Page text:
A liquor store clerk who claimed post-traumatic stress disorder after coworkers hid her shoes cannot claim workers’ compensation, the New Brunswick Court of Appeal has ruled. Anxiety over the prank “clearly did not meet the diagnostic criteria” for PTSD, said the Court: 'She is worried her colleagues will do the same thing again.'
Cabinet will introduce a late budget within days following unprecedented federal borrowing for pandemic relief programs. Legislators yesterday were advised a budget is expected by Thanksgiving, October 12: "We don’t know what the world is going to look like."
A Public Health Agency executive who admitted to putting “lives of Canadians at risk” yesterday was promoted as senior advisor to the Prime Minister. Kristina Namiesniowski, president of the Agency, was named a $238,000-a year advisor in the Privy Council Office: "Time is of the essence."
The typical Canadian carries $70 in their wallet, mainly five and ten-dollar bills, and stashes another $185 in their vehicle glove box or dresser drawer at home, says the Bank of Canada. Researchers surveyed cash holdings in a study on the future of bitcoin and other digital currencies: "I use cash to monitor my spending."
Canadians’ automatic right to travel between provinces does not apply in a pandemic, says a St. John’s judge. The ruling came in the case of a Nova Scotia woman denied permission to travel to Newfoundland & Labrador to attend her mother’s funeral: "Right to mobility under the Charter is not absolute."
Most homeowners in Canada expect the government to protect them in case of overland flooding, says Department of Public Safety research. Private insurers have offered climate change flood coverage to policyholders since 2015 though few homeowners have bought it: 'Other policyholders would essentially be subsidizing them, which is not right.'
Senior Department of Finance officials had secret meetings, phone calls and emails with the insurance lobby on pharmacare, Access To Information records show. Scores of contacts were never reported under the Lobbying Act, with careful instructions from insurers that information was “not to be shared publicly”.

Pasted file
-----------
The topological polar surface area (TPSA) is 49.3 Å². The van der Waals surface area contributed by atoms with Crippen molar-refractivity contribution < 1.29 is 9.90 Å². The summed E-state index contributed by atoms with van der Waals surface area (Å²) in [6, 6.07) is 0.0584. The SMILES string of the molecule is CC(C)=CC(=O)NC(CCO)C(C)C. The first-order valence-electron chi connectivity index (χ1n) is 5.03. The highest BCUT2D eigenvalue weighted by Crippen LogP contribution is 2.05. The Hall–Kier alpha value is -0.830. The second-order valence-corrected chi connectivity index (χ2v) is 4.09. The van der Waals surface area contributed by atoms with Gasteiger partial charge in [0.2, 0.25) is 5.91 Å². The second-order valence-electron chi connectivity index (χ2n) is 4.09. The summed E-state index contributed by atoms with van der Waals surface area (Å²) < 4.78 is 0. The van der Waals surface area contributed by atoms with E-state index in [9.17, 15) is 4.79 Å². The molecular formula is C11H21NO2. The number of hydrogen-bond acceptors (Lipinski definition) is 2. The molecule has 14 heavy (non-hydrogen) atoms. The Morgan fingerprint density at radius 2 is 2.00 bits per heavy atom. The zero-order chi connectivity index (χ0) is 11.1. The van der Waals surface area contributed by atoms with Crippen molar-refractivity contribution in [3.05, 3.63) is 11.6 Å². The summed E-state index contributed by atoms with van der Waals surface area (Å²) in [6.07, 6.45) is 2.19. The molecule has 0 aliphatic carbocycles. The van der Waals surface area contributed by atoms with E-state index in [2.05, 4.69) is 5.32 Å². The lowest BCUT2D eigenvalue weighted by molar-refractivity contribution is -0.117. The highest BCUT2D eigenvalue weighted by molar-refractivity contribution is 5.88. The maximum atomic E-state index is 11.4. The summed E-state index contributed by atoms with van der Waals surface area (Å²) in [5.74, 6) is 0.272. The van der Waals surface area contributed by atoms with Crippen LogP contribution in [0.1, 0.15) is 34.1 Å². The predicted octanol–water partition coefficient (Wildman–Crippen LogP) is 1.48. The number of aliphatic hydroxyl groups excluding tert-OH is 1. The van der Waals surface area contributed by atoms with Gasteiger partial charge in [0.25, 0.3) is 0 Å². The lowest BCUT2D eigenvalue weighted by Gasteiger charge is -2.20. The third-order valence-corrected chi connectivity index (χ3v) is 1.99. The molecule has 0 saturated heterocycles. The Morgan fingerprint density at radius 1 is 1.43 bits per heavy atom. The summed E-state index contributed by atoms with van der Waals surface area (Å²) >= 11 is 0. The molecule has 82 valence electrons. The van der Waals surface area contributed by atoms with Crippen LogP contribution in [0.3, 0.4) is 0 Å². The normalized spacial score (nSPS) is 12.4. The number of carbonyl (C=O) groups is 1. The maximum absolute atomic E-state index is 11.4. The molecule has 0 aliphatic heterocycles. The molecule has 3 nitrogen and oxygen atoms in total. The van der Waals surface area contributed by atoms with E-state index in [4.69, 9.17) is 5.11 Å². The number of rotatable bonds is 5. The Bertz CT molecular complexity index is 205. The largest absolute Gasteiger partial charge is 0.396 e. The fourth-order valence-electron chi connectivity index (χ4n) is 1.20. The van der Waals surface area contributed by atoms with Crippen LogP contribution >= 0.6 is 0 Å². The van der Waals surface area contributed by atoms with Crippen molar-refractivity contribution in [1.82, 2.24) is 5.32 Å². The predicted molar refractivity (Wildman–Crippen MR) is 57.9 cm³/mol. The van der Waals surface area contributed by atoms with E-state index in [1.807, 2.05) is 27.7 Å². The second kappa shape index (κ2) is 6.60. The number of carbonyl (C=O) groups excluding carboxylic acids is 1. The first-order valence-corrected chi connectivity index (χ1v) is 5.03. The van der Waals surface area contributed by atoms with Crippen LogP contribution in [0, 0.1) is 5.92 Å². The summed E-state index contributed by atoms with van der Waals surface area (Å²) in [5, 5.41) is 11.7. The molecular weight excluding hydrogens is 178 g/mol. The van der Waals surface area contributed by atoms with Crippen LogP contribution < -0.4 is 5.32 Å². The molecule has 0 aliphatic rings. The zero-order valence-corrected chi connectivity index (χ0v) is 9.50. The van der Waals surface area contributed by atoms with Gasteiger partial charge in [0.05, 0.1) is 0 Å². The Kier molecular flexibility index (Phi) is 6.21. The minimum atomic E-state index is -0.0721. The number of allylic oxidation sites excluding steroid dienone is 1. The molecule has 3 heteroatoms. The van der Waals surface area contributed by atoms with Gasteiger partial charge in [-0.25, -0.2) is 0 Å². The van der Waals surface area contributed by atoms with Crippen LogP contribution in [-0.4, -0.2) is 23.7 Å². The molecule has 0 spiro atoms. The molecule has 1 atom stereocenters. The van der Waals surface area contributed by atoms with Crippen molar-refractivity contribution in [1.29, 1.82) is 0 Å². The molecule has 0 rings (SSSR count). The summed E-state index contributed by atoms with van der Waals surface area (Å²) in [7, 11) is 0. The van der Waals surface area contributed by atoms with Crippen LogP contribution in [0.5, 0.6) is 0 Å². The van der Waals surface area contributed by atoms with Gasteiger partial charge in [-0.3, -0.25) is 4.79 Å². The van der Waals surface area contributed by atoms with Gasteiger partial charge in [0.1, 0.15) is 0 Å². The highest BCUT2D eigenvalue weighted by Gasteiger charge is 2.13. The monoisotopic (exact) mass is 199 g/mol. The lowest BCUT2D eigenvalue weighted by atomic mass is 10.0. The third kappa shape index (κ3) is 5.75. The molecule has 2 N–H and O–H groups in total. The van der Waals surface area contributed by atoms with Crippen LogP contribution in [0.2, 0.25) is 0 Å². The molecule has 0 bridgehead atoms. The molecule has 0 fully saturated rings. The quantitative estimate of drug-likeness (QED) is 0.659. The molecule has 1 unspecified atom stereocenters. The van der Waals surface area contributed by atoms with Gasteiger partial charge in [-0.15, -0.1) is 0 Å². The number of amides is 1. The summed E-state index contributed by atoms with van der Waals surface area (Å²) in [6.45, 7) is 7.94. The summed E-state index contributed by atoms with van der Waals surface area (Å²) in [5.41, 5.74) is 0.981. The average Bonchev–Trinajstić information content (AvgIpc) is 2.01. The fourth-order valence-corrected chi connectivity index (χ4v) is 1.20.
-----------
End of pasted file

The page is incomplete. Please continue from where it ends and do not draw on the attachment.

A Twitter storm by homeowners prompted CMHC to quietly pull funding for federal research on a home equity tax. CEO Evan Siddall emailed the private notice to staff while publicly blaming Blacklock’s for “irresponsible reporting” in disclosing the study in the first place: "Whose bright idea was this?"
Cabinet proposes to enforce a climate change code on all Canadian companies operating abroad. The mandate would see mining, oil and gas firms “be positive on the local environment”.
Masked MPs return to Parliament Wednesday under strict orders to cover their faces. The directive follows a warning from local health authorities that Ottawa is now in a second wave of Covid-19 infections: "I think their business has changed."
Federal managers have unwittingly hired fake nurses, engineers and architects, say auditors. The Public Service Commission reviewed scrutiny of job-seekers’ résumés after one national health care administrator was found to have bought her Master’s Degree from a Texas diploma mill: "The federal public service is not immune to such fraud."
Poet Shai Ben-Shalom, an Israeli-born biologist, examines current events in the Blacklock’s tradition each and every Sunday: “My mailbox, 1 terabyte. Indicator says I use 0.05% of the storage space, leaving room for 54 million more emails…”
In 2012, a Department of Transport engineer celebrated his promotion as supervisor by triumphantly needling a coworker over his expense claims. “Why twist the knife?” a labour adjudicator wrote later. The coworker responded by slapping the manager so hard it sent his eyeglasses flying. Interestingly, the supervisor was cited for what author Alexander Abdennur calls “camouflaged aggression”, while the employee who responded with a slap was awarded $25,000 in damages.
Dr. Abdennur examines office politics in the same manner Jane Goodall studies primates in the jungle. He likens bureaucracies to an “animal world” of “petty grievances” and vendettas, “vengeful rumination” and predatory score-settling, where managers are like small birds that “freeze when they see the shadow of a circling hawk”.
Fewer than one in five Canadians, 19 percent, rate the environment as the top issue for cabinet, says internal polling by the Privy Council Office. Findings were drawn from questionnaires completed before the pandemic and recession: "We still have another crisis. It’s called climate change."
Elections Canada yesterday placed rush orders for millions of ballot pencils in anticipation of a snap vote. The order came a day after Prime Minister Justin Trudeau said he didn’t seek another election less than a year since the last one: "We should all have tremendous confidence in Elections Canada."